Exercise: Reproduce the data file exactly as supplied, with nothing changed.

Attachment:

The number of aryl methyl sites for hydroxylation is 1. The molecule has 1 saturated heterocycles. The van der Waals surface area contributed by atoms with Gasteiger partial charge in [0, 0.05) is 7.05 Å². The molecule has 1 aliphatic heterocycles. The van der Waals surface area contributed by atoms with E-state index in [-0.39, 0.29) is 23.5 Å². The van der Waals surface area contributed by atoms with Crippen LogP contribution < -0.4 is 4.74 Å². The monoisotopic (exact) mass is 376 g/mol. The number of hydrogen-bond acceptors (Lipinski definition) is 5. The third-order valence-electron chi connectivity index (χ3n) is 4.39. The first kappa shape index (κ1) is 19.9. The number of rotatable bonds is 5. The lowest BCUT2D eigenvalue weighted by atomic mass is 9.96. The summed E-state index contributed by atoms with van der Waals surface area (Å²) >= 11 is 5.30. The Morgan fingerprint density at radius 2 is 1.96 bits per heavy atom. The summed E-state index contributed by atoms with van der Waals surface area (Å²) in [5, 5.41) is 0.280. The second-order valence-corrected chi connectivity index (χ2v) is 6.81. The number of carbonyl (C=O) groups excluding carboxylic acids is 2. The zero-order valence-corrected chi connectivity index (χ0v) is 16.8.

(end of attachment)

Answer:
The number of aryl methyl sites for hydroxylation is 1. The molecule has 1 saturated heterocycles. The van der Waals surface area contributed by atoms with Gasteiger partial charge in [0, 0.05) is 7.05 Å². The molecule has 1 aliphatic heterocycles. The van der Waals surface area contributed by atoms with E-state index in [-0.39, 0.29) is 23.5 Å². The van der Waals surface area contributed by atoms with Crippen LogP contribution < -0.4 is 4.74 Å². The monoisotopic (exact) mass is 376 g/mol. The number of hydrogen-bond acceptors (Lipinski definition) is 5. The third-order valence-electron chi connectivity index (χ3n) is 4.39. The first kappa shape index (κ1) is 19.9. The number of rotatable bonds is 5. The lowest BCUT2D eigenvalue weighted by atomic mass is 9.96. The summed E-state index contributed by atoms with van der Waals surface area (Å²) >= 11 is 5.30. The Morgan fingerprint density at radius 2 is 1.96 bits per heavy atom. The summed E-state index contributed by atoms with van der Waals surface area (Å²) in [5, 5.41) is 0.280. The second-order valence-corrected chi connectivity index (χ2v) is 6.81. The number of carbonyl (C=O) groups excluding carboxylic acids is 2. The zero-order valence-corrected chi connectivity index (χ0v) is 16.8.